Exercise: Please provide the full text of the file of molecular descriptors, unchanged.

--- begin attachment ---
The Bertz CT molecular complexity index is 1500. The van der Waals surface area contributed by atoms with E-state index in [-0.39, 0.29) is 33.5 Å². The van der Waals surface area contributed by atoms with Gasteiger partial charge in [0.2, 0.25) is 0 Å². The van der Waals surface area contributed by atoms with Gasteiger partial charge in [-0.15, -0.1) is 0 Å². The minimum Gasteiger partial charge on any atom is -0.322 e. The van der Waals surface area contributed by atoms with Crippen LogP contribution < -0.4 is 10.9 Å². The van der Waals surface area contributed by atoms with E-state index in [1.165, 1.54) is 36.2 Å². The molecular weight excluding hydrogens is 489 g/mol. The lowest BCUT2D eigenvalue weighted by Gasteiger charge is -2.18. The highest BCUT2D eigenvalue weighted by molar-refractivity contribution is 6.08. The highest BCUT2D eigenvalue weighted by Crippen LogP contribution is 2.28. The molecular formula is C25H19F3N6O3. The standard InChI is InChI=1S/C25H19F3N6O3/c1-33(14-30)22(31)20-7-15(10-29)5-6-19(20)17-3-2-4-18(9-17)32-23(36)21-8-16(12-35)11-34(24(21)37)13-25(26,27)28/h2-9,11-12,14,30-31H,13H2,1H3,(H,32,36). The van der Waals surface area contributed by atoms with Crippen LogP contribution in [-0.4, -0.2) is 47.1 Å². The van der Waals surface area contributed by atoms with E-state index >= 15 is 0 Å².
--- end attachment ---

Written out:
The Bertz CT molecular complexity index is 1500. The van der Waals surface area contributed by atoms with E-state index in [-0.39, 0.29) is 33.5 Å². The van der Waals surface area contributed by atoms with Gasteiger partial charge in [0.2, 0.25) is 0 Å². The van der Waals surface area contributed by atoms with Gasteiger partial charge in [-0.15, -0.1) is 0 Å². The minimum Gasteiger partial charge on any atom is -0.322 e. The van der Waals surface area contributed by atoms with Crippen LogP contribution < -0.4 is 10.9 Å². The van der Waals surface area contributed by atoms with E-state index in [1.165, 1.54) is 36.2 Å². The molecular weight excluding hydrogens is 489 g/mol. The lowest BCUT2D eigenvalue weighted by Gasteiger charge is -2.18. The highest BCUT2D eigenvalue weighted by molar-refractivity contribution is 6.08. The highest BCUT2D eigenvalue weighted by Crippen LogP contribution is 2.28. The molecular formula is C25H19F3N6O3. The standard InChI is InChI=1S/C25H19F3N6O3/c1-33(14-30)22(31)20-7-15(10-29)5-6-19(20)17-3-2-4-18(9-17)32-23(36)21-8-16(12-35)11-34(24(21)37)13-25(26,27)28/h2-9,11-12,14,30-31H,13H2,1H3,(H,32,36). The van der Waals surface area contributed by atoms with Crippen LogP contribution in [-0.4, -0.2) is 47.1 Å². The van der Waals surface area contributed by atoms with E-state index >= 15 is 0 Å².